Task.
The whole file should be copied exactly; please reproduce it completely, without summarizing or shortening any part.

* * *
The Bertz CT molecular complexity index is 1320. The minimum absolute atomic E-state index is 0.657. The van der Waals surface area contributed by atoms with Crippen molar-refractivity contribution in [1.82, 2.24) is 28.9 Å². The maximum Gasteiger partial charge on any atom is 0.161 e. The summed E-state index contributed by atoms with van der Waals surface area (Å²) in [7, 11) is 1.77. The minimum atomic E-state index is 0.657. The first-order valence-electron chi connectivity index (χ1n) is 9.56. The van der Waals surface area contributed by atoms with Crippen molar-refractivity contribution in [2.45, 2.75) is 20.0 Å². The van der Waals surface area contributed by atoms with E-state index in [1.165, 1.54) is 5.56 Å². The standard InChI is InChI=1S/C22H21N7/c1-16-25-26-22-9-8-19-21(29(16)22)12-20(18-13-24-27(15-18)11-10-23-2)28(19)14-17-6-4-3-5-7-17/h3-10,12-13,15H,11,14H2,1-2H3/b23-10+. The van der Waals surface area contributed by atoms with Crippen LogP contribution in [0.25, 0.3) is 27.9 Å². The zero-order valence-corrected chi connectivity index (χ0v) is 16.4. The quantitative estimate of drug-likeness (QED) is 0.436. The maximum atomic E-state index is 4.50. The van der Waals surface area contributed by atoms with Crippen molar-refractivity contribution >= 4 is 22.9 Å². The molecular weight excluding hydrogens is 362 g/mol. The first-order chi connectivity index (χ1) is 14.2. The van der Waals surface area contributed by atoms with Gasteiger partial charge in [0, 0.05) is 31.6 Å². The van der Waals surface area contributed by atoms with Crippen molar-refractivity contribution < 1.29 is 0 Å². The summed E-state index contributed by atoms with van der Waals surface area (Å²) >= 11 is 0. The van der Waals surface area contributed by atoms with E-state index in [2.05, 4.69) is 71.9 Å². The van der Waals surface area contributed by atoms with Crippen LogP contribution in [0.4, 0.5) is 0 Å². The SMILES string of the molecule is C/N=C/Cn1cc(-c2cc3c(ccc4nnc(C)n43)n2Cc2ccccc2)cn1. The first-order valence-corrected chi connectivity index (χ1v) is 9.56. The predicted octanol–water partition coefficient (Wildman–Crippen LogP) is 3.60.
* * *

The Bertz CT molecular complexity index is 1320. The minimum absolute atomic E-state index is 0.657. The van der Waals surface area contributed by atoms with Crippen molar-refractivity contribution in [1.82, 2.24) is 28.9 Å². The maximum Gasteiger partial charge on any atom is 0.161 e. The summed E-state index contributed by atoms with van der Waals surface area (Å²) in [7, 11) is 1.77. The minimum atomic E-state index is 0.657. The first-order valence-electron chi connectivity index (χ1n) is 9.56. The van der Waals surface area contributed by atoms with Crippen molar-refractivity contribution in [2.45, 2.75) is 20.0 Å². The van der Waals surface area contributed by atoms with E-state index in [1.165, 1.54) is 5.56 Å². The standard InChI is InChI=1S/C22H21N7/c1-16-25-26-22-9-8-19-21(29(16)22)12-20(18-13-24-27(15-18)11-10-23-2)28(19)14-17-6-4-3-5-7-17/h3-10,12-13,15H,11,14H2,1-2H3/b23-10+. The van der Waals surface area contributed by atoms with Crippen LogP contribution in [0.25, 0.3) is 27.9 Å². The zero-order valence-corrected chi connectivity index (χ0v) is 16.4. The quantitative estimate of drug-likeness (QED) is 0.436. The maximum atomic E-state index is 4.50. The van der Waals surface area contributed by atoms with Crippen molar-refractivity contribution >= 4 is 22.9 Å². The molecular weight excluding hydrogens is 362 g/mol. The first-order chi connectivity index (χ1) is 14.2. The van der Waals surface area contributed by atoms with Gasteiger partial charge in [0, 0.05) is 31.6 Å². The van der Waals surface area contributed by atoms with Crippen molar-refractivity contribution < 1.29 is 0 Å². The summed E-state index contributed by atoms with van der Waals surface area (Å²) >= 11 is 0. The van der Waals surface area contributed by atoms with E-state index in [2.05, 4.69) is 71.9 Å². The van der Waals surface area contributed by atoms with Crippen LogP contribution in [0.4, 0.5) is 0 Å². The SMILES string of the molecule is C/N=C/Cn1cc(-c2cc3c(ccc4nnc(C)n43)n2Cc2ccccc2)cn1. The first-order valence-corrected chi connectivity index (χ1v) is 9.56. The predicted octanol–water partition coefficient (Wildman–Crippen LogP) is 3.60.